Monday, June 14, 2010
The Opera singer sang like a bad simile...
There was a guest soloist who was amazing. She's a professional, sings with the National Opera, has traveled the world. She needs to only sing one or two notes for you to know: she's a star.
The thing is, she sang several beautiful songs from movies that my kids knew, and sang them true to the original versions.... until the last few bars. Then, unexplainably, she went into a highly operatic, showy series of notes as if to prove she was deserving of all the great things the program said of her.
The notes by themselves were, well, incredible. The problem was that they totally took us out of the song. All of a sudden I wasn't sucked into the beautiful melody and lulled by the emotion of the lyrics. I was suddenly thinking of those few notes, the ones that, while gorgeous, did not belong.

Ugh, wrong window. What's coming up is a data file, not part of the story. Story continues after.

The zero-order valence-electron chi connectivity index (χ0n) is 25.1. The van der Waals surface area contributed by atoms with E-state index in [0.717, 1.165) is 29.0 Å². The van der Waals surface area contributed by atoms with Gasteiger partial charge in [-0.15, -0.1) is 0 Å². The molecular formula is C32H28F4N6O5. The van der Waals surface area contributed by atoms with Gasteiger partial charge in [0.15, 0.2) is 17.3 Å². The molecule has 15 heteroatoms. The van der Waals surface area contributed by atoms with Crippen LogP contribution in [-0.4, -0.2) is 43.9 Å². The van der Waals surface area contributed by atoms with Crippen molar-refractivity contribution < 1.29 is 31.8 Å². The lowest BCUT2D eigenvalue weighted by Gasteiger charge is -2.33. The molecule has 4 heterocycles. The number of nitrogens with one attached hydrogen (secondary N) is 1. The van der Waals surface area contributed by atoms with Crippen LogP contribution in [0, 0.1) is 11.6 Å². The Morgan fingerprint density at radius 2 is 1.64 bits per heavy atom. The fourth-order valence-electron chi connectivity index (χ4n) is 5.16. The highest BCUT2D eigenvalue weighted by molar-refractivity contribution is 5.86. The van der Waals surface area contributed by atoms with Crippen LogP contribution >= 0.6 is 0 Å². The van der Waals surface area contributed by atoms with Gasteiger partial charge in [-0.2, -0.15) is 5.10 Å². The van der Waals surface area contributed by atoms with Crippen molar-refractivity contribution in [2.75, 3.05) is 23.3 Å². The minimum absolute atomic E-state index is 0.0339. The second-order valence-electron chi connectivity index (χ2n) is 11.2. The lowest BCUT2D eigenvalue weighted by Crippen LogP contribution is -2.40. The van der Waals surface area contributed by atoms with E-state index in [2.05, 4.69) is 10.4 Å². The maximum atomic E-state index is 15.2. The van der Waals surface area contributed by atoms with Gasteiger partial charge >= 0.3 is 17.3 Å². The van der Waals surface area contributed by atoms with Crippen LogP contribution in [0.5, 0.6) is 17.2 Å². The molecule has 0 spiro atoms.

Earlier that afternoon I'd been talking with my 9 year old daughter about writing tests she was being prepared at school to take. One of the things the teacher has tried to drill into them is to use figurative language in their essays. So, like most young kids, my daughter has learned to sprinkle her writing with similes and metaphors.... which usually don't make sense. Or at the very least are awkward.
We were talking about how in school you have to learn how to do things that later you aren't suppose to do, like liberally use similes. When I told her that in my writing, editors discourage the liberal use of similes, she asked why. I told her that unless a simile was very very good, it takes a reader out of the story. They notice the comparison and stop to think about it instead of staying in the flow of the story.
So when we walked out of the concert, she said to me, "That last song, where the singer did that big thing at the end - that was like a simile, wasn't it? Because it made me think about how she was singing instead of enjoying the song."